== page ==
The home electrical system provides power when and where we need it. We need electricity for doing almost everything – watching TVs, washing dishes, charging phones, powering up the heater and AC, and more. By understanding its distribution cycle around a living place, you can properly maintain the electrical system and keep it in a safe working condition.
How Is Electricity Distributed?
Your home electrical system works by supplying power to the electronics, light fixtures, and outlets from the power company through the service panel and the circuit breakers.
The local utility company provides the electricity via a series of power lines or an underground connection. It enters the building through a service panel that works as the central distribution point. It delivers power to the outlets, switches, and electric devices through three wires, two hot and one neutral. It also has fuse or breaker that shuts off the circuit during a system failure.
Understanding the Home Electrical System
It consists of several components. A brief discussion on each of them will help you have an idea about how the entire home electrical system works.
It’s the point from where all the current passes through different areas of a building. It is a metal box that carries circuits, each takes electricity to specific receiving ends such as lights, power outlets, or other things. If something goes wrong in the system, the breaker or a fuse cuts all power to a circuit.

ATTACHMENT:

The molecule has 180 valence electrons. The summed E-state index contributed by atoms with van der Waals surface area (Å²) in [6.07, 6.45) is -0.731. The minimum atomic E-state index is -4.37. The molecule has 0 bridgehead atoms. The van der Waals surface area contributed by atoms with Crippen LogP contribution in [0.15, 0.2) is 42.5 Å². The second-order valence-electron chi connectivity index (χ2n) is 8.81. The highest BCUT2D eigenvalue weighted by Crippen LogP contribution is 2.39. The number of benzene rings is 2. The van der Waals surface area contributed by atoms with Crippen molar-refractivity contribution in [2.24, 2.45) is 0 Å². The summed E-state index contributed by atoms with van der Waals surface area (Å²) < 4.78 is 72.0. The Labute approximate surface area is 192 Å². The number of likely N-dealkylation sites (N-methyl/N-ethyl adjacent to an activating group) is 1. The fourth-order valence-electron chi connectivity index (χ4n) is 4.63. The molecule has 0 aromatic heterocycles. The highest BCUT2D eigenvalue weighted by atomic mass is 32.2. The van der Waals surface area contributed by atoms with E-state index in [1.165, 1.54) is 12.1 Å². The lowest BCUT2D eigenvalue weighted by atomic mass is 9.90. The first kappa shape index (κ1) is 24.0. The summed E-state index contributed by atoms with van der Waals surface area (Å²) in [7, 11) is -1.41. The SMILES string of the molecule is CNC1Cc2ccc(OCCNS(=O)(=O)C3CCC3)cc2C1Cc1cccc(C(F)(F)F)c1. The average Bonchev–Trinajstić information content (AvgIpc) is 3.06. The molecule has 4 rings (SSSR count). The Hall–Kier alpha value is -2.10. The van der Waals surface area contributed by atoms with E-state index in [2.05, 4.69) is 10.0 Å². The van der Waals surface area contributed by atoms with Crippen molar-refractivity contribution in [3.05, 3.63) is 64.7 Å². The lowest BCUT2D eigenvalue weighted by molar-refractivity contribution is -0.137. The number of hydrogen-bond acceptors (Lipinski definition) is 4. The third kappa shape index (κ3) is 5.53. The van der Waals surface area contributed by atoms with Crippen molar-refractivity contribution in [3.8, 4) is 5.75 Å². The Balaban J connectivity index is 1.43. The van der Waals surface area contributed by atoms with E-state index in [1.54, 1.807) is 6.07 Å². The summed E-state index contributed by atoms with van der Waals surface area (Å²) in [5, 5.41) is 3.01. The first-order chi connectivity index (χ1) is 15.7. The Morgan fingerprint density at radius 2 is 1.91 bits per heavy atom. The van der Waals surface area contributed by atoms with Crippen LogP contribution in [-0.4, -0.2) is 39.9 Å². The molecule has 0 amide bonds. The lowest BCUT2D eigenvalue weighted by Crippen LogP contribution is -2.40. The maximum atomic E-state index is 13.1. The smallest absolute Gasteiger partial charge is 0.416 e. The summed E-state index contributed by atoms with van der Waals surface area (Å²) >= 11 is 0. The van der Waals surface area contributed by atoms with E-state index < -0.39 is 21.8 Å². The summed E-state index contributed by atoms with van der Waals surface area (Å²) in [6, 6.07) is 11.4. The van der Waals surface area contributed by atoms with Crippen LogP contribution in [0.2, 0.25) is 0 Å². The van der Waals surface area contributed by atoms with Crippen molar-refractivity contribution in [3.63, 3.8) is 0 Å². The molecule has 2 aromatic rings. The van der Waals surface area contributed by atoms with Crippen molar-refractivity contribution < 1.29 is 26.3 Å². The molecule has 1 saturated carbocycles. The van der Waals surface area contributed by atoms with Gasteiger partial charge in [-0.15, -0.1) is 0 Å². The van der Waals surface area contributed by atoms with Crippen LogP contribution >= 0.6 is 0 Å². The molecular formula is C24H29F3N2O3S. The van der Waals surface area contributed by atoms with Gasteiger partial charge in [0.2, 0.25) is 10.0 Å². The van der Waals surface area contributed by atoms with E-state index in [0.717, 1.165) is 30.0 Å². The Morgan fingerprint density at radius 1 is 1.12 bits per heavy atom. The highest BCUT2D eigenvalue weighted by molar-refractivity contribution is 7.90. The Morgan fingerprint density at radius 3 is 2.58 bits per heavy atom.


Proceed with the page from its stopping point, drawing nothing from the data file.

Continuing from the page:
A distribution board in a modern home must have 30 or more circuits. Otherwise, the amount of the electricity required will overload it.
Cables running underground or through the walls carry the power from the electrical panel to various points. These have plastic coatings, metal casings, or rubber coverings as insulation. Wires can be copper and aluminum but the second one is now considered as a fire hazard. The wiring installed after the mid-60s are compatible with today’s home electrical system.
The ground wiring is the latest technique that significantly reduces the chance shock or electrocution during a short circuit. A typical circuit has two types of conductors. The hot one takes the electricity to the receiving ends while the neutral one returns that current to the main panel again. The newer systems have a third option – a grounding wire – that establishes a connection to all the metal boxes, outlets, and the ground. It will take the extra electricity to the earth should an overload occur.
Switches and Outlets
Both of these components are encased in plastic or metal boxes that are mounted on the wall. The switches control the current flow to the receiving ends while the outlets offer a plug-in access for various devices. The new home electrical system has Ground Fault Circuit Interrupter (GFCI) outlets to give additional protection in proximity to water such as kitchens and bathrooms.
Light Fixtures and Appliances
These are the last points on the receiving end. Except for lamps, all the lights are connected directly to wires. The electronics are mostly plugged into outlets. Large devices such as the furnace or the heating and cooling machine have their own circuit to avoid overloading.
Knowing the basics of the electrical system and its components will help you to monitor and control it appropriately. There are many ways for a system to fail, and even a little learning may come handy in avoiding major accidents.